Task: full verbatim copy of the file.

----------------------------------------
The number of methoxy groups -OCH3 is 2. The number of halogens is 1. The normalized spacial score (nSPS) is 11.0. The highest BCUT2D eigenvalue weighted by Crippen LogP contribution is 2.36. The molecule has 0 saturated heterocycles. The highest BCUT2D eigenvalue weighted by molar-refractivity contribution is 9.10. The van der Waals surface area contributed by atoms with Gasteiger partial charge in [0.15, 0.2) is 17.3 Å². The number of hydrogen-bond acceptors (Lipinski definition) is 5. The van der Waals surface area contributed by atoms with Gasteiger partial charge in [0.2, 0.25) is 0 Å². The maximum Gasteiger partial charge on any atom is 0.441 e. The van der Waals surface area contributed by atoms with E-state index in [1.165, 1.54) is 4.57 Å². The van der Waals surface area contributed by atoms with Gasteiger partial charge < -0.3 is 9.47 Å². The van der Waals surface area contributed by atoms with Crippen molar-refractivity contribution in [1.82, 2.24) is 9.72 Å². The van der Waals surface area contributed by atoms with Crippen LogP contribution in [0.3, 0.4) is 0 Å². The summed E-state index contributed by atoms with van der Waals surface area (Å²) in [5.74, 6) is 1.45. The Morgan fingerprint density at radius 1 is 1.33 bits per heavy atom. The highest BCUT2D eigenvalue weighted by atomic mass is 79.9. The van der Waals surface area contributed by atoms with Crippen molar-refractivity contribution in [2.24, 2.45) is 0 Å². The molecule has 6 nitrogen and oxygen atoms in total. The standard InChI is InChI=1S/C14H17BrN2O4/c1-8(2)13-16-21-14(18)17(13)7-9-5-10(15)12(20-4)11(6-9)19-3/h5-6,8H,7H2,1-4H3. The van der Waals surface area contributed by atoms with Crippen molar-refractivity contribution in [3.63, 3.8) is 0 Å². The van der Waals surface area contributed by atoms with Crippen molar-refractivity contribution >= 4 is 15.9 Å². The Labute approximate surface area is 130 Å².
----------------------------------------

The number of methoxy groups -OCH3 is 2. The number of halogens is 1. The normalized spacial score (nSPS) is 11.0. The highest BCUT2D eigenvalue weighted by Crippen LogP contribution is 2.36. The molecule has 0 saturated heterocycles. The highest BCUT2D eigenvalue weighted by molar-refractivity contribution is 9.10. The van der Waals surface area contributed by atoms with Gasteiger partial charge in [0.15, 0.2) is 17.3 Å². The number of hydrogen-bond acceptors (Lipinski definition) is 5. The van der Waals surface area contributed by atoms with Gasteiger partial charge in [0.2, 0.25) is 0 Å². The maximum Gasteiger partial charge on any atom is 0.441 e. The van der Waals surface area contributed by atoms with E-state index in [1.165, 1.54) is 4.57 Å². The van der Waals surface area contributed by atoms with Gasteiger partial charge < -0.3 is 9.47 Å². The van der Waals surface area contributed by atoms with Crippen molar-refractivity contribution in [1.82, 2.24) is 9.72 Å². The van der Waals surface area contributed by atoms with Crippen LogP contribution in [0.3, 0.4) is 0 Å². The summed E-state index contributed by atoms with van der Waals surface area (Å²) in [5.74, 6) is 1.45. The Morgan fingerprint density at radius 1 is 1.33 bits per heavy atom. The highest BCUT2D eigenvalue weighted by atomic mass is 79.9. The van der Waals surface area contributed by atoms with Crippen molar-refractivity contribution in [2.24, 2.45) is 0 Å². The molecule has 6 nitrogen and oxygen atoms in total. The standard InChI is InChI=1S/C14H17BrN2O4/c1-8(2)13-16-21-14(18)17(13)7-9-5-10(15)12(20-4)11(6-9)19-3/h5-6,8H,7H2,1-4H3. The van der Waals surface area contributed by atoms with Crippen molar-refractivity contribution in [3.63, 3.8) is 0 Å². The van der Waals surface area contributed by atoms with Crippen molar-refractivity contribution >= 4 is 15.9 Å². The Labute approximate surface area is 130 Å².